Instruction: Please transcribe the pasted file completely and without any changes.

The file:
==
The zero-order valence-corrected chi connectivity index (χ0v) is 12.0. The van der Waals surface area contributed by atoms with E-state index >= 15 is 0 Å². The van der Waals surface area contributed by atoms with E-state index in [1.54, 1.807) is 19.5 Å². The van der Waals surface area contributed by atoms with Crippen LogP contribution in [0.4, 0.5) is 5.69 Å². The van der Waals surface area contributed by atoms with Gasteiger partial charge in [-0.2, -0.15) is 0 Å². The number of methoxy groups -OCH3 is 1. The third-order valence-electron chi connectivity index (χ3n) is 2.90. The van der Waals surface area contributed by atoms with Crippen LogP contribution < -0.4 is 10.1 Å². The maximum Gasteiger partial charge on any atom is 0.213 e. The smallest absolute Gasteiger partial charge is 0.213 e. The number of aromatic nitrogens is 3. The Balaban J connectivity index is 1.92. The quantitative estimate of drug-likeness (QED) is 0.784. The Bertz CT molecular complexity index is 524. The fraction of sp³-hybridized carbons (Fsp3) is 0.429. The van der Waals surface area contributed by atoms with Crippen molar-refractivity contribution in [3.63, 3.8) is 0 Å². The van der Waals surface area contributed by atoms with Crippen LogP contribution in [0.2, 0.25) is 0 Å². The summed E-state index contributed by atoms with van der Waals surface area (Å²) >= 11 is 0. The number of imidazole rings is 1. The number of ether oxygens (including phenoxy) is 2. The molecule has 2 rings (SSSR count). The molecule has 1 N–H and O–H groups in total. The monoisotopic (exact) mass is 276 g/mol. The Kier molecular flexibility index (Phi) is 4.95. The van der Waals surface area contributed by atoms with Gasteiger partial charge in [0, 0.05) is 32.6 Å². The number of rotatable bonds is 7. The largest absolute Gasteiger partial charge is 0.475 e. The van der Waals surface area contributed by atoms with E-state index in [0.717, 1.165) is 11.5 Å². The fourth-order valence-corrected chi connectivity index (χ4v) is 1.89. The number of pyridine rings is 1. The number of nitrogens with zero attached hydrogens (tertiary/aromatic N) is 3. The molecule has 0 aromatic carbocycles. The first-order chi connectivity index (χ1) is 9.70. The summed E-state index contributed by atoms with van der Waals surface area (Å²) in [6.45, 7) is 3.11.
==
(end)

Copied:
The zero-order valence-corrected chi connectivity index (χ0v) is 12.0. The van der Waals surface area contributed by atoms with E-state index >= 15 is 0 Å². The van der Waals surface area contributed by atoms with E-state index in [1.54, 1.807) is 19.5 Å². The van der Waals surface area contributed by atoms with Crippen LogP contribution in [0.4, 0.5) is 5.69 Å². The van der Waals surface area contributed by atoms with Gasteiger partial charge in [-0.2, -0.15) is 0 Å². The number of methoxy groups -OCH3 is 1. The third-order valence-electron chi connectivity index (χ3n) is 2.90. The van der Waals surface area contributed by atoms with Crippen LogP contribution < -0.4 is 10.1 Å². The maximum Gasteiger partial charge on any atom is 0.213 e. The smallest absolute Gasteiger partial charge is 0.213 e. The number of aromatic nitrogens is 3. The Balaban J connectivity index is 1.92. The quantitative estimate of drug-likeness (QED) is 0.784. The Bertz CT molecular complexity index is 524. The fraction of sp³-hybridized carbons (Fsp3) is 0.429. The van der Waals surface area contributed by atoms with Crippen molar-refractivity contribution in [3.63, 3.8) is 0 Å². The van der Waals surface area contributed by atoms with Crippen LogP contribution in [0.2, 0.25) is 0 Å². The summed E-state index contributed by atoms with van der Waals surface area (Å²) >= 11 is 0. The number of imidazole rings is 1. The number of ether oxygens (including phenoxy) is 2. The molecule has 2 rings (SSSR count). The molecule has 1 N–H and O–H groups in total. The monoisotopic (exact) mass is 276 g/mol. The Kier molecular flexibility index (Phi) is 4.95. The van der Waals surface area contributed by atoms with Gasteiger partial charge in [0, 0.05) is 32.6 Å². The number of rotatable bonds is 7. The largest absolute Gasteiger partial charge is 0.475 e. The van der Waals surface area contributed by atoms with E-state index in [0.717, 1.165) is 11.5 Å². The fourth-order valence-corrected chi connectivity index (χ4v) is 1.89. The number of pyridine rings is 1. The number of nitrogens with zero attached hydrogens (tertiary/aromatic N) is 3. The molecule has 0 aromatic carbocycles. The first-order chi connectivity index (χ1) is 9.70. The summed E-state index contributed by atoms with van der Waals surface area (Å²) in [6.45, 7) is 3.11.